Thursday, October 10, 2019

Sitting atop a subduction zone talking about modeling subduction zones: The MCS RCN Megathrust Modeling Workshop

This past Sunday through Wednesday I attended the Modeling Collaboratory for Subduction (MCS) Research Coordination Network (RCN) ( Megathrust Modeling Workshop held at the University of Oregon in Eugene. A megathrust is a very large thrust faults, such as those found along subduction zones, and they are capable of producing very large, devastating earthquakes and tsunamis, such as the 2011 Tohoku-oki earthquake and tsunami in Japan.

The first thing that struck me upon landing in Portland, and then again in Eugene, is how green and lush everything is. You can smell it in the air. I think I’ve acclimated to California, which is brown a good portion of the year, and I’d sadly forgotten how lush other places can be. Flying into Portland I could sand waves in the Columbia River and Mt Hood off in the distance.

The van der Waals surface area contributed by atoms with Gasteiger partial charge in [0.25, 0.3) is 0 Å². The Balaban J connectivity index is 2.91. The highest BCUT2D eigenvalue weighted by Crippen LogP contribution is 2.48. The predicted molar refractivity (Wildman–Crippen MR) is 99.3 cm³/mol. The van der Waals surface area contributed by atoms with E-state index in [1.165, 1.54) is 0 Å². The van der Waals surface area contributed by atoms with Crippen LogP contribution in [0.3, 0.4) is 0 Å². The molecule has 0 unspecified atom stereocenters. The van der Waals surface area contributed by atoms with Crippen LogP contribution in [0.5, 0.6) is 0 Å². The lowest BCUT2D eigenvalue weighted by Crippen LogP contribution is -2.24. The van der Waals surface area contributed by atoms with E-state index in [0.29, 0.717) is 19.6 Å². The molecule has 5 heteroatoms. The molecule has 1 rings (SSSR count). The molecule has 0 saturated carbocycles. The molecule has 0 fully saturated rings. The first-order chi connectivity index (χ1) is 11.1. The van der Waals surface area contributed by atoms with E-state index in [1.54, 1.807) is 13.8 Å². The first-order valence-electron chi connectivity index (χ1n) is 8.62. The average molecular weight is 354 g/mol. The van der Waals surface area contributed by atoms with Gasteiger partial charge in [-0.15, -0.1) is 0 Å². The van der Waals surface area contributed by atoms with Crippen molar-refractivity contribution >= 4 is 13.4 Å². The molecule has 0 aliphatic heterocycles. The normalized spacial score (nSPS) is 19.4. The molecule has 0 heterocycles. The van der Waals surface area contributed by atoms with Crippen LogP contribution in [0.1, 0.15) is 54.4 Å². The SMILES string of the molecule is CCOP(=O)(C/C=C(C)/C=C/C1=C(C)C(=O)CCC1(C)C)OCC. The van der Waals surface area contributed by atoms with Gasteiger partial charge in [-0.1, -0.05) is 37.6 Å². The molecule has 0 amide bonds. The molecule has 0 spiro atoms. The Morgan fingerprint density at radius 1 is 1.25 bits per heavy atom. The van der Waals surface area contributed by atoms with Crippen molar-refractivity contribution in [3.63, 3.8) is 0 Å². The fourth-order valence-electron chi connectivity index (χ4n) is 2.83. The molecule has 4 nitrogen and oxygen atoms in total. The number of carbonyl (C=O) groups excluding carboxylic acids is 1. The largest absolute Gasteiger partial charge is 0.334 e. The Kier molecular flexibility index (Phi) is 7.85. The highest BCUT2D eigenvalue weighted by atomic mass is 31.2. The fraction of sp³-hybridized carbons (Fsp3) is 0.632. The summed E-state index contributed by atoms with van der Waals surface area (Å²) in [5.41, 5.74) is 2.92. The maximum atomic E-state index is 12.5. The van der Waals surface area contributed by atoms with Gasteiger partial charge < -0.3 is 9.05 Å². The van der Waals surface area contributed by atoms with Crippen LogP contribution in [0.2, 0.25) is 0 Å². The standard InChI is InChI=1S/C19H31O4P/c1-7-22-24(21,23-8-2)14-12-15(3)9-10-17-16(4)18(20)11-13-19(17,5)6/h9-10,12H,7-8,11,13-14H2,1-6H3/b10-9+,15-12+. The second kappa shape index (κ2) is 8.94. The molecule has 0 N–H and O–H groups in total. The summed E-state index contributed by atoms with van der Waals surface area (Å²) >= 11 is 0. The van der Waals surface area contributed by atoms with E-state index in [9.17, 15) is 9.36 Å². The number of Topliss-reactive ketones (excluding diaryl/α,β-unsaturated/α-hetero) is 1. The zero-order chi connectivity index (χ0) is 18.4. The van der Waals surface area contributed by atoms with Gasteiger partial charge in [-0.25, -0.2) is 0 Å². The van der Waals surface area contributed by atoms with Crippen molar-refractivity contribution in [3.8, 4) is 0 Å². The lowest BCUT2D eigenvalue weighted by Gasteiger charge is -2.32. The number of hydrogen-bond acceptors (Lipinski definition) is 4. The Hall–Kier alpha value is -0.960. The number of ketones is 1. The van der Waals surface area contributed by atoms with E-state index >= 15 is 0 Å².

While at the workshop, they mentioned a few times how we were discussing subduction zone modeling while sitting atop the Cascadia subduction zone, arguably the greatest geologic threat to the northwestern US. 

image credit: FEMA
Much of the first day was talking about different types of slip along the megathrust, from various types of aseismic slip to devastating earthquakes. Aseismic slip is slip that doesn’t register on seismometers. Examples include earthquakes that are too small and don’t radiant enough energy, low-frequency tremor, and my current favorite: slow slip events, or silent earthquakes. Slow slip events can last hours to months (the longest ones observed have lasted ~1.5 years). The rupture is very slow, but above the normal plate motion rate. The amount of slip accommodated over the duration of these events can be quite large, equivalent to a magnitude 7 earthquake.